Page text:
10/11/2013 4:45 AM
Premium content will remain the primary competitive weapon for pay TV operators, both against each other and to combat the ever rising threat from OTT upstarts. But not all operators have a lot of top premium content, with the cream often lapped up by just a select few. In Germany, for example, Sky Deutschland has bagged all the rights to the top tier Bundesliga league, which is now arguably Europe’s strongest football division. Many operators then need another sting to their bow and that can only mean offering the best quality of experience.
But with OTT services getting better all the time as bandwidth increases and QoS mechanisms improve, IPTV and cable operators in particular need to invest in measures to ensure they stay ahead. The one advantage they have is a managed end-to-end network, and they must capitalize on this to the fullest to deliver high-quality services right to the end device in the home.
There are two separate aspects to quality of experience (QoE), essentially the content we watch and the way it is presented on the screen. Operators may not be able to offer all the premium or blockbuster content they would like, but they can at least endeavor to help users find what they would most enjoy watching from the available catalogue, which is becoming increasingly vast. At the same time, operators have the potential to control the viewing experience by monitoring key points across the end to end network path, as well as in the device.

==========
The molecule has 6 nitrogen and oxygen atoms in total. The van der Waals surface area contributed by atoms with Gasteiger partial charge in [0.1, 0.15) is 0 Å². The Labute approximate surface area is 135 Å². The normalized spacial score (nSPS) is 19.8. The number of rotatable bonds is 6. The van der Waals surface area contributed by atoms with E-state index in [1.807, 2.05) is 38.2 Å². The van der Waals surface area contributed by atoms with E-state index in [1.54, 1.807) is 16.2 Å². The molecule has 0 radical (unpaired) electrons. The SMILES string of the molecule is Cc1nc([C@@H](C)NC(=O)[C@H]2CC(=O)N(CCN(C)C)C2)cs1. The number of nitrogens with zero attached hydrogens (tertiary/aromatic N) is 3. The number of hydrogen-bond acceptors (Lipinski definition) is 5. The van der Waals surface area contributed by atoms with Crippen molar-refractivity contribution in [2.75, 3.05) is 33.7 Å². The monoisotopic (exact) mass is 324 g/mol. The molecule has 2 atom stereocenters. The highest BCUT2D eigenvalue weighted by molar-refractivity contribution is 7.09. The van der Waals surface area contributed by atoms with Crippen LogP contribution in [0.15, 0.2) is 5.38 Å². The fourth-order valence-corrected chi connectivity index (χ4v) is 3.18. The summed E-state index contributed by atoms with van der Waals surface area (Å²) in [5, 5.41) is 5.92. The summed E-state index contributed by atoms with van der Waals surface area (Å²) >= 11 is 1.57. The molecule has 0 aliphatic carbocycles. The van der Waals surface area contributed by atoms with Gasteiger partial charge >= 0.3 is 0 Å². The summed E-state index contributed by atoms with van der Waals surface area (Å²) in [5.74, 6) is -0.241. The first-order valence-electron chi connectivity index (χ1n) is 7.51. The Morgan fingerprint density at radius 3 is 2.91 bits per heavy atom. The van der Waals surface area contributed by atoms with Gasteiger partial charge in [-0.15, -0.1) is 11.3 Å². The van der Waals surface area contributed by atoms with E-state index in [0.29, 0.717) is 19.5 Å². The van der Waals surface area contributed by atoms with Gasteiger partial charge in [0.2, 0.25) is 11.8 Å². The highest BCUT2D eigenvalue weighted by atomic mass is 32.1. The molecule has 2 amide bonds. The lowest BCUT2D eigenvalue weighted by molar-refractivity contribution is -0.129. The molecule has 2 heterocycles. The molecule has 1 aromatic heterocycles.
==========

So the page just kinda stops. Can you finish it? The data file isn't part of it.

Both these challenges involve access to relevant data in real time, and so the solution in each case lies in the realm of what we now call Big Data. We are not talking about the same data for each of the two QoE categories, but both can be addressed as a part of a broad Big Data strategy. This can put some clear water between IPTV or cable operators and their OTT competitors, which have incomplete access to relevant data for both monitoring viewing quality and generating timely recommendations for users.
On the recommendation front, the goal is to create that “positive surprise” that goes beyond the Amazon approach of suggesting that because you like program A and other people who like program A also like program B, then you might like program B. This approach, based on so-called collaborative filtering, will yield some content of interest, but mostly predictable and failing to generate that out of the blue surprise that can really boost the experience and with it the subscriber’s confidence in and loyalty to the service. Just inserting a few random guesses is not good enough, because too often it will yield recommendations to content that the user has absolutely no interest in, which will decrease satisfaction with the service. The trick is to assimilate different sources of information about customers, and their preferences in the context of what they are viewing at the time and perhaps also what they are doing on secondary devices such as smartphones, tablets or PCs.